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Status of the Nation's Highways, Bridges, and Transit:
2004 Conditions and Performance
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Chapter 3 Executive Summary

System Conditions: Transit

U.S. transit system conditions depend on the quantity, age, and physical condition of the assets that make up the Nation's transit infrastructure. This infrastructure includes vehicles in service, maintenance facilities, the equipment they contain, and other supporting infrastructure such as guideways, power systems, rail yards, stations, and structures (bridges and tunnels).

The Federal Transit Administration (FTA) has undertaken extensive engineering surveys and collected a considerable amount of data on the U.S. transit infrastructure to evaluate transit asset conditions. FTA uses a rating system of 1 "poor" to 5 "excellent" to describe asset conditions.

Definitions of Transit Asset Condition
Rating Condition Description
Excellent5No visible defects, near new condition.
Good4Some slightly defective or deteriorated components.
Fair3Moderately defective or deteriorated components
Marginal2Defective or deteriorated components in need of replacement.
Poor1Seriously damaged components in need of immediate repair.

The average condition of urban bus vehicles increased from 3.05 in 2000 to 3.19 in 2002. The average condition of bus maintenance facilities increased from 3.23 in 2000 to 3.34 in 2002. In 2002, 68 percent of bus maintenance facilities were in adequate or better condition.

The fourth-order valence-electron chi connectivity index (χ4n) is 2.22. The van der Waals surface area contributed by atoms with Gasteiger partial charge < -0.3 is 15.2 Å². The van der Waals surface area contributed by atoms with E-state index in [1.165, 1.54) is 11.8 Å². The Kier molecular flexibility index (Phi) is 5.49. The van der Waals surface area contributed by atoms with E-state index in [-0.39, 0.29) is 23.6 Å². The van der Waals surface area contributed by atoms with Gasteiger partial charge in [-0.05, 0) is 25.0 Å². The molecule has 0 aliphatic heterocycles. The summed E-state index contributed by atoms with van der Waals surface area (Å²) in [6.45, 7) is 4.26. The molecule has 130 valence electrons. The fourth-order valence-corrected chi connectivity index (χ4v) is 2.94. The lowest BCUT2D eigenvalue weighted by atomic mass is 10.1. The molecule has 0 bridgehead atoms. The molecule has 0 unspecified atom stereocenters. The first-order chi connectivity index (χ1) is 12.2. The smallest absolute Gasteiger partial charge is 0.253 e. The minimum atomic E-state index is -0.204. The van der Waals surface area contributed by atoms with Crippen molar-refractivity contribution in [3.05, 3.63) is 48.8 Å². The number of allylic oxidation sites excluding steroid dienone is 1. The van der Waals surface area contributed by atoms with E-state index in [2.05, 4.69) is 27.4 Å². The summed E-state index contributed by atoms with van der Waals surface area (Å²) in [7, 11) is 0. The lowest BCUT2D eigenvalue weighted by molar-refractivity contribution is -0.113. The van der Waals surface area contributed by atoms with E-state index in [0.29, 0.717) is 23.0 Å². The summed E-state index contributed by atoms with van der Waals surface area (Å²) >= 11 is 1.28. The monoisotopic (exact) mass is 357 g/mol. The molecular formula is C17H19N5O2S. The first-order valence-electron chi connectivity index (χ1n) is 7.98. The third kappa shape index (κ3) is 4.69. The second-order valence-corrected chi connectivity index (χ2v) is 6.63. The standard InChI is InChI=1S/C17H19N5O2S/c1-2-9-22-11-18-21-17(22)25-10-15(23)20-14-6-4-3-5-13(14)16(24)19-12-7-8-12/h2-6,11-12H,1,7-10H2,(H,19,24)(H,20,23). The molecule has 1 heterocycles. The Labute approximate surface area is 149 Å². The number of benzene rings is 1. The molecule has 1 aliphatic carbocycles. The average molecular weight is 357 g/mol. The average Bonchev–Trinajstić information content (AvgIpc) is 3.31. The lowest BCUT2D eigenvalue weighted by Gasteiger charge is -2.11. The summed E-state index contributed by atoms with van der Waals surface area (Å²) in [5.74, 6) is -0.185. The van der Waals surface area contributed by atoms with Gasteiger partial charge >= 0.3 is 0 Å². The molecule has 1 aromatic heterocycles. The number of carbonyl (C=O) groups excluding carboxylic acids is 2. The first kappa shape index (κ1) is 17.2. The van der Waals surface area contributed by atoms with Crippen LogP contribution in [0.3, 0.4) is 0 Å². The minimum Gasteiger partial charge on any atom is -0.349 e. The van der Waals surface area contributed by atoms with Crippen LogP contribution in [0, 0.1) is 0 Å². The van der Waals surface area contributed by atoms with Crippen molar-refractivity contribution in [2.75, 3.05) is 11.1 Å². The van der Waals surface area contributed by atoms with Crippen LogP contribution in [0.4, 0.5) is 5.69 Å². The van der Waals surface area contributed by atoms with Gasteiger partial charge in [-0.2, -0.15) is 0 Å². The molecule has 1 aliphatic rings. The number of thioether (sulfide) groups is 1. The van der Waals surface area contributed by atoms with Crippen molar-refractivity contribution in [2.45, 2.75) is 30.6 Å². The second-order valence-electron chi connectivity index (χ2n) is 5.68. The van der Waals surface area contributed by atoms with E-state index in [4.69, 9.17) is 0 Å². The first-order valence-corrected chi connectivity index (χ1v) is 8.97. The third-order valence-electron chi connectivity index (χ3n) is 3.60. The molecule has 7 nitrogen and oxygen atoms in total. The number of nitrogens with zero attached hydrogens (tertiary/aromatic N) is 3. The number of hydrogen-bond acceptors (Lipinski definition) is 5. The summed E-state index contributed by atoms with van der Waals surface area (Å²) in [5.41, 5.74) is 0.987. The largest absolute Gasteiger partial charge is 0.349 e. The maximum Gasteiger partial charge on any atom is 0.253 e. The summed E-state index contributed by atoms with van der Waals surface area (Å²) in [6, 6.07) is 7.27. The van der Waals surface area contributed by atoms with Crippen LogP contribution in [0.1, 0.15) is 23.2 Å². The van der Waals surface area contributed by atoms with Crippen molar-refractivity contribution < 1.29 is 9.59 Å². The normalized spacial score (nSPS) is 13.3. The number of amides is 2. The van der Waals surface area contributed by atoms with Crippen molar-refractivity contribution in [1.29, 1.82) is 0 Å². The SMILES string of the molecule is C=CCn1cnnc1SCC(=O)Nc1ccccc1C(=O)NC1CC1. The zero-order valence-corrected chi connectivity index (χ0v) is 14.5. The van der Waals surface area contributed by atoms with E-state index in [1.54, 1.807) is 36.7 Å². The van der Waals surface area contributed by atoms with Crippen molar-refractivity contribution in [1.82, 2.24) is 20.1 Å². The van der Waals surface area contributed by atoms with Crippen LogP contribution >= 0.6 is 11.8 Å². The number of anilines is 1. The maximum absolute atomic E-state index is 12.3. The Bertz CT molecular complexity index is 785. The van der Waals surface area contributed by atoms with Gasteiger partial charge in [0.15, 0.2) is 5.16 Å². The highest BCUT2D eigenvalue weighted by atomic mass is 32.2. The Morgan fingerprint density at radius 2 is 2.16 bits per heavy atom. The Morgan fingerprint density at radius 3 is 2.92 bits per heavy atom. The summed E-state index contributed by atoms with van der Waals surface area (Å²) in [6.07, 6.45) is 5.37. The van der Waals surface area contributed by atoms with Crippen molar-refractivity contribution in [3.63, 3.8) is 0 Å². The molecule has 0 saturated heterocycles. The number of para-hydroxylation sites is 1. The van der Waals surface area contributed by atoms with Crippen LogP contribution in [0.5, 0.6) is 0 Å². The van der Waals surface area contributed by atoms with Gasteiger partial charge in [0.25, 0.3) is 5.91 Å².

Condition of bus maintenance facilities, 2002. Pie chart in five segments. A rating of poor accounts for 1 percent; substandard accounts for 32 percent; adequate accounts for 55 percent; good accounts for 6 percent; and excellent accounts for 7 percent.

The average condition of rail vehicles increased from 3.38 in 2000 to 3.47 in 2002. The average age of rail vehicles declined from 21.8 years in 2000 to 20.4 years in 2002. Commuter rail vehicle conditions have been revised using new deterioration schedules based on engineering surveys undertaken in 2002. As a result, the commuter rail conditions in this edition of the report are about 15 percent lower than those reported in earlier editions.

Additional data collected by FTA since the last edition of this report revealed that the percentage of rail maintenance facilities that are less than 10 years old is higher than previously estimated. This new information has led to an upward revision in the condition estimate of rail maintenance facilities from 3.18 in 2000 to 3.56 in 2002. In 2002, 80 percent of rail maintenance facilities were estimated to be in adequate or better condition.

Condition of rail maintenance facilities, 2002. A rating of poor accounts for 18 percent; substandard accounts for 12 percent; adequate accounts for 50 percent; good accounts for 18 percent; and excellent accounts for 2 percent.

From 2000 to 2002, the conditions of track, substations, structures and third rail improved. The conditions of rail yards, overhead wire and stations declined. Station conditions fell from 3.4 in 2000 to 3.0 in 2002. This decrease was largely the result of new information collected directly from transit agencies rather than an actual change. Rail station conditions are, on average, considerably lower than bus station conditions.

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